verb (used without object), clung, cling·ing.
- clincher tire,
- cline, patsy,
- cling peach,
- clinging vine,
- clingmans dome
Origin of cling1
Origin of cling2
Examples from the Web for cling
But the fact of the matter is the equal protection they cling to is not the reality.
Yet instead of disbelieving that the facts will set us free, we cling to them as if they were spoils of war.
Without Dawn and her desperate need to cling to power, the evil place falls apart.The Walking Dead’s Midseason Finale Shocker: A Cherished Character Meets a Grisly End|Melissa Leon|December 1, 2014|DAILY BEAST
The sharply tailored blazer and weighty jewelry that cling to her body hints at the dominant personality she possesses.
For months, first term Democratic incumbent Kay Hagan has managed to cling to slim lead that has defied national factors.In Tarheel State, Democratic Senate Incumbent Bucks National GOP Trend|Ben Jacobs|October 20, 2014|DAILY BEAST
Repeated failure had somewhat dampened her hope, but had not altered her determination to "cling to her ladyship to the last."Overshadowed|Sutton E. Griggs
Resist, and all who cling to you shall be put to the sword, and to yourself I promise nothing.Queen Sheba's Ring|H. Rider Haggard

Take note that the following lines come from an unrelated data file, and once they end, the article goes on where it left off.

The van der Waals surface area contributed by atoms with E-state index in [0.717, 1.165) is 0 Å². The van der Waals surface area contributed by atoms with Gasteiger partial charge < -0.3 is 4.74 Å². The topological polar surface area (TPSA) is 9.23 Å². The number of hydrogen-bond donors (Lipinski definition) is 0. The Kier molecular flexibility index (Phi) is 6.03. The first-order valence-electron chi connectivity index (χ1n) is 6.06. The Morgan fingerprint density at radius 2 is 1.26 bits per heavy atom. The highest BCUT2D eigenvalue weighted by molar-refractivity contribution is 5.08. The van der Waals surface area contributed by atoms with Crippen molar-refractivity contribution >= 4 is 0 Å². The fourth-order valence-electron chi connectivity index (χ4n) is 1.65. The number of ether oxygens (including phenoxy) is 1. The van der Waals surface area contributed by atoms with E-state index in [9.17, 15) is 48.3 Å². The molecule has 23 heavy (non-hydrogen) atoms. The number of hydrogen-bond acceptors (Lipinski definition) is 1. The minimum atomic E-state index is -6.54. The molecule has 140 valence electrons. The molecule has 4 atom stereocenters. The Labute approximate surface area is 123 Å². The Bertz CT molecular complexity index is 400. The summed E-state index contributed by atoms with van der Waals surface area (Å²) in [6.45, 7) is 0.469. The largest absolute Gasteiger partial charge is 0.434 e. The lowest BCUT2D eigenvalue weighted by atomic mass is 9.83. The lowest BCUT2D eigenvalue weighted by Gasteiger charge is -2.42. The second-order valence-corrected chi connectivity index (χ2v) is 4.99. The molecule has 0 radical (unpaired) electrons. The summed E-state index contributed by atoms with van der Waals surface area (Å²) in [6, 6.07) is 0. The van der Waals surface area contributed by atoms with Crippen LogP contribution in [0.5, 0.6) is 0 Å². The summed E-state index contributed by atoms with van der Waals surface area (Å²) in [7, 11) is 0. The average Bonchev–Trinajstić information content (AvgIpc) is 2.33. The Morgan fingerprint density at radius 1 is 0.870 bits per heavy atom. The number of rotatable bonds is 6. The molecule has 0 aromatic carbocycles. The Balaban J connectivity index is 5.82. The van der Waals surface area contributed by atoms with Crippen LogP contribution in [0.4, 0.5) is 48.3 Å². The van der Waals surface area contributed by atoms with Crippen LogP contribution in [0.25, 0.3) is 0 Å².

She had broken off to thump his shoulder in reassurance, to cling more abjectly.The Wrong Twin|Harry Leon Wilson
All she had to do was to cling to it, and nobody could make her do or be anything.The Pastor's Wife|Elizabeth von Arnim
Closer and closer did Agnes cling to that noble heart, but she spoke no word.The Days of Bruce Vol 1|Grace Aguilar
verb clings, clinging or clung (intr)
Word Origin for cling
Old English clingan "hold fast, adhere closely; congeal, shrivel" (strong verb, past tense clang, past participle clungen), from Proto-Germanic *klingg- (cf. Danish klynge "to cluster;" Old High German klinga "narrow gorge;" Old Norse klengjask "press onward;" Danish klinke, Dutch klinken "to clench;" German Klinke "latch").
The main sense shifted in Middle English to "adhere to" (something else), "stick together." Of persons in embrace, c.1600. Figuratively (to hopes, outmoded ideas, etc.), from 1580s. Of clothes from 1792. Related: Clung; clinging.